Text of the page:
Recorded on October 2, 2003
We're in the wash house here.
It's a fur seal processing plant that I was involved in, in the processing days.
Approximately 32 years ago was the last time we used this building for fur seal skin processing.
And we're in the soaking part of the wash house where the skins are brought in and they're thrown in to this tank through these windows that open up, off of a dump truck, we'd throw then in here.
The capacity of the tank is 250 skins.
This is our salt water that we soak them in, the salt water comes from the ocean.
As we go back you can take a look at this rack that's hanging up here, that had a counter weight to it, and we would lower it down into the water on top of the skins, pressing the skins down.
Someone would stand on top to hold the skins down and put a block in here to hold this rack down.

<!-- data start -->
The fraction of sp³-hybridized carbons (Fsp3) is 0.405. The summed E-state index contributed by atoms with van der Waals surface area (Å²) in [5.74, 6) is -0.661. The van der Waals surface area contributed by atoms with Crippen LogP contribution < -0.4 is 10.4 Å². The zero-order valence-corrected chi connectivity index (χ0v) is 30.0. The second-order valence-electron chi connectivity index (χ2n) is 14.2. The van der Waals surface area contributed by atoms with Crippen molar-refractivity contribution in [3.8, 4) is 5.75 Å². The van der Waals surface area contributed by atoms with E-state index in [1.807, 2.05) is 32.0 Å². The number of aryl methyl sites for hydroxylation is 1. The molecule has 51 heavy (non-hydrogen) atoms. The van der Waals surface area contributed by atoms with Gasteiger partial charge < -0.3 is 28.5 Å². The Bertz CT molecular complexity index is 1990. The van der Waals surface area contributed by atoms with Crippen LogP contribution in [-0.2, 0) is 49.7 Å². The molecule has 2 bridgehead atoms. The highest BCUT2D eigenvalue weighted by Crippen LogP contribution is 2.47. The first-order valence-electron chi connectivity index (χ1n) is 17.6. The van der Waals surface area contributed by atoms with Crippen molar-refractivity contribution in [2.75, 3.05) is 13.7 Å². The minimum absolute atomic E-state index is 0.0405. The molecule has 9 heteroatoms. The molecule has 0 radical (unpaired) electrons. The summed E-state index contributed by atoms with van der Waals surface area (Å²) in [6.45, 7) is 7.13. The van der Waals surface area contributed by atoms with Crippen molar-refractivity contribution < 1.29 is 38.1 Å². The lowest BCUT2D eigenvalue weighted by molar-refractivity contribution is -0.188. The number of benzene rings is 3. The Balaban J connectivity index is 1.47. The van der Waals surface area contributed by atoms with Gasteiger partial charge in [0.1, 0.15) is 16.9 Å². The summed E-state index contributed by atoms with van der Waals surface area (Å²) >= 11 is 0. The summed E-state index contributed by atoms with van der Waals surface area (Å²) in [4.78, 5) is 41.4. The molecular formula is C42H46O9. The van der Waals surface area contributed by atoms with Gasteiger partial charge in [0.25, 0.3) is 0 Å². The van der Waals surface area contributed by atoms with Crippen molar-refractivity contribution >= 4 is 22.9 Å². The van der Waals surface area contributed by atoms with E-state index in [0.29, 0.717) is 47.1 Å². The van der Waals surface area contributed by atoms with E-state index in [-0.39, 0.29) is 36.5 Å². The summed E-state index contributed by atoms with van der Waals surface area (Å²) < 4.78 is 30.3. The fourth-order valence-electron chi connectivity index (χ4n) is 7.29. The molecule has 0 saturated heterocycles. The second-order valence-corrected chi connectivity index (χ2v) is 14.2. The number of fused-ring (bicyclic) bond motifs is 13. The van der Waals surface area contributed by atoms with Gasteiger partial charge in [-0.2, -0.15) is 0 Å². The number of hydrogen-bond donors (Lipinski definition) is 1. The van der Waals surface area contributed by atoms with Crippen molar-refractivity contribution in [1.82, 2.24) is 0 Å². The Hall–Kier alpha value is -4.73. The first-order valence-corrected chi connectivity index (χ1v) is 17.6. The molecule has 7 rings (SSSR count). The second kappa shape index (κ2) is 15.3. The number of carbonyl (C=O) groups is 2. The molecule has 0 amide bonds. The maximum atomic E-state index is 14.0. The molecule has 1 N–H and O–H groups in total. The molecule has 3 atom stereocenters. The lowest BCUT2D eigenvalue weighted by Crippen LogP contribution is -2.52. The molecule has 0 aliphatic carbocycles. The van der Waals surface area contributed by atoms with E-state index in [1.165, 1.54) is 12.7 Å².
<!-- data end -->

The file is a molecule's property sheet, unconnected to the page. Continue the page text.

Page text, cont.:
We also have racks on the bottom that are held down by swivels, that's these here, otherwise they would float to the surface.
And the only reason we put 250 skins in here is the floatation would actually, if there were more skins, the floatation of the skins would start snapping the timber on these racks.
After each use, these tanks were totally, all the racks were lifted out and washed down because we'd get little fish and other aquatic life from the ocean.
And also, the side effect of having this much cold water in a concrete building would actually change the temperature in this building to 10 degrees lower than it is outside, and our ambient temperature in the Pribilofs if 45 degrees Farenheit, so you can imagine that we're working in a processing plant just above freezing.